decant light bodied red wines

Many of the world’s best red wines are made in this style. In the world’s cold-climate regions, even typically medium bodied wines such as cabernet franc can become light bodied. 

Pinot Noir and Burgundy

Pinot noir thrives in cooler climates where it develops a light bodied, silken wine, full of complexity and unique flavors. In its home of Burgundy, France, pinot noir is made to express the soil and climate it was grown in, known in the wine world as ‘terroir.’ 

New World pinot noirs can be light and soft, like most Oregon and New Zealand styles. However, in California and Australia, pinot noir can take on a bolder and more full-bodied structure that could benefit from up to an hour in a decanter. 

Gamay and Beaujolais

Gamay is a grape that makes light, refreshing, and fruit-forward wines. Still, a quick 30 minutes or less in your decanter can help even these light-bodied wines open up. 

Beaujolais is the region in France famous for gamay. It’s slightly warmer than Burgundy to the north and produces gamays with tons of flavor and complexity. 

White Wines

Contrary to many people’s expectations, some white wines benefit from decanting. Although you don’t have to worry about removing sediment, a little aeration time in your decanter can help these wines release their finest and most subdued qualities.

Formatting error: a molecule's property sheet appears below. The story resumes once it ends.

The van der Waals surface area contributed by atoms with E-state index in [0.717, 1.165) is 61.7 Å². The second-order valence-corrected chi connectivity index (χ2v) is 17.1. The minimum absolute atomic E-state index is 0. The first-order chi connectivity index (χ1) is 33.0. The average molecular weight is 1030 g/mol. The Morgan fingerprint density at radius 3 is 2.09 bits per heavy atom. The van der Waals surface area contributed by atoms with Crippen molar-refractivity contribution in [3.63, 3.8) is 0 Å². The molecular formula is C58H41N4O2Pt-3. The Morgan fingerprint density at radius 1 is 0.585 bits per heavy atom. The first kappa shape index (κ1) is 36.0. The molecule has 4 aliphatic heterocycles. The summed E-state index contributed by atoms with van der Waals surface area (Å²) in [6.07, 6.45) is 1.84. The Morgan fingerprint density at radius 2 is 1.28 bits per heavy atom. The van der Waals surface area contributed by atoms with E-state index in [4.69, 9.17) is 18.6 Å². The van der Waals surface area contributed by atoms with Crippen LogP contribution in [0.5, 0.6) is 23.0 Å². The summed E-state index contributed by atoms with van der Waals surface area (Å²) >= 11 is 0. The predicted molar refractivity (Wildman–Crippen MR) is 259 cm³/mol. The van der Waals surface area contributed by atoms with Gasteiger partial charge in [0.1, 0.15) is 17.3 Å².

young white wine nature decanter white grapes

Another reason to decant white wine is to let out any unpleasant burnt matchstick or sulfur aromas that might affect these wines. This happens when wine doesn’t get enough oxygen during the winemaking process. With just a quick time in the decanter, these aromas will likely go away. 


This popular grape is made in a wide range of styles, from oaky and buttery to crisp and racy. Sometimes, chardonnay makes wines that have a higher body than most white wines. 

With 15 to 30 minutes in the decanter, chardonnay’s can open up and come alive. The richest and most oak-driven California chardonnays from Napa Valley and the Central Coast do extra well with a little aeration. 


This racy, mineral-driven wine can sometimes benefit from a little time in the decanter. Riesling is one of the most popular grapes in Germany and eastern France, and it can have intense aromas that benefit from opening up.